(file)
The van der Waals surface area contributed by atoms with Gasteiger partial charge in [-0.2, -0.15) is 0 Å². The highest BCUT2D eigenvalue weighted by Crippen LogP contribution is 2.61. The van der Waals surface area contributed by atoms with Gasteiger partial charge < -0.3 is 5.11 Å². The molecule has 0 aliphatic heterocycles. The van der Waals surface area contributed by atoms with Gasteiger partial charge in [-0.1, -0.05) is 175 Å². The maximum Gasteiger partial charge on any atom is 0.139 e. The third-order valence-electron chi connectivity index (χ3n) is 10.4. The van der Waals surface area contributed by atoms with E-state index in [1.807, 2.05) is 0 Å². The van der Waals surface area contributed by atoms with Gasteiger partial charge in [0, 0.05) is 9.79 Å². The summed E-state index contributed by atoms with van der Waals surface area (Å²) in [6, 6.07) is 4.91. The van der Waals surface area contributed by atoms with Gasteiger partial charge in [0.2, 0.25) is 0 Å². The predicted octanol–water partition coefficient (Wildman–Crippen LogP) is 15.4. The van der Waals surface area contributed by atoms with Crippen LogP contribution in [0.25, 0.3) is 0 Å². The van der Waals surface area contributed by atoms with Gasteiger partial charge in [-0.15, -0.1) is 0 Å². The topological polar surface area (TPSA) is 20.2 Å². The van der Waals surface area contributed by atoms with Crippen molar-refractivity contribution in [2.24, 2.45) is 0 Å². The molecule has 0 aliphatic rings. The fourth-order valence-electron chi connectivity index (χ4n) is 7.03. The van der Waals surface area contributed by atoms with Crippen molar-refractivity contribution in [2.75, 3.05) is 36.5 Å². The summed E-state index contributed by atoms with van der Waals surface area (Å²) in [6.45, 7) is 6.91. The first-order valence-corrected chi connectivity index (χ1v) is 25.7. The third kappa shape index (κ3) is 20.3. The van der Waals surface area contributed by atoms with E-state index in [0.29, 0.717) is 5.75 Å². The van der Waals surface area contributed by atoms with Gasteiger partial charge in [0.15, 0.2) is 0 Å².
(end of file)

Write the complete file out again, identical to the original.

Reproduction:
The van der Waals surface area contributed by atoms with Gasteiger partial charge in [-0.2, -0.15) is 0 Å². The highest BCUT2D eigenvalue weighted by Crippen LogP contribution is 2.61. The van der Waals surface area contributed by atoms with Gasteiger partial charge < -0.3 is 5.11 Å². The molecule has 0 aliphatic heterocycles. The van der Waals surface area contributed by atoms with Gasteiger partial charge in [-0.1, -0.05) is 175 Å². The maximum Gasteiger partial charge on any atom is 0.139 e. The third-order valence-electron chi connectivity index (χ3n) is 10.4. The van der Waals surface area contributed by atoms with E-state index in [1.807, 2.05) is 0 Å². The van der Waals surface area contributed by atoms with Gasteiger partial charge in [0, 0.05) is 9.79 Å². The summed E-state index contributed by atoms with van der Waals surface area (Å²) in [6, 6.07) is 4.91. The van der Waals surface area contributed by atoms with Gasteiger partial charge in [0.2, 0.25) is 0 Å². The predicted octanol–water partition coefficient (Wildman–Crippen LogP) is 15.4. The van der Waals surface area contributed by atoms with Crippen LogP contribution in [0.25, 0.3) is 0 Å². The van der Waals surface area contributed by atoms with Gasteiger partial charge in [-0.15, -0.1) is 0 Å². The topological polar surface area (TPSA) is 20.2 Å². The van der Waals surface area contributed by atoms with Crippen molar-refractivity contribution in [2.24, 2.45) is 0 Å². The molecule has 0 aliphatic rings. The fourth-order valence-electron chi connectivity index (χ4n) is 7.03. The van der Waals surface area contributed by atoms with Crippen molar-refractivity contribution in [2.75, 3.05) is 36.5 Å². The summed E-state index contributed by atoms with van der Waals surface area (Å²) in [6.45, 7) is 6.91. The first-order valence-corrected chi connectivity index (χ1v) is 25.7. The third kappa shape index (κ3) is 20.3. The van der Waals surface area contributed by atoms with E-state index in [0.29, 0.717) is 5.75 Å². The van der Waals surface area contributed by atoms with Gasteiger partial charge in [0.15, 0.2) is 0 Å².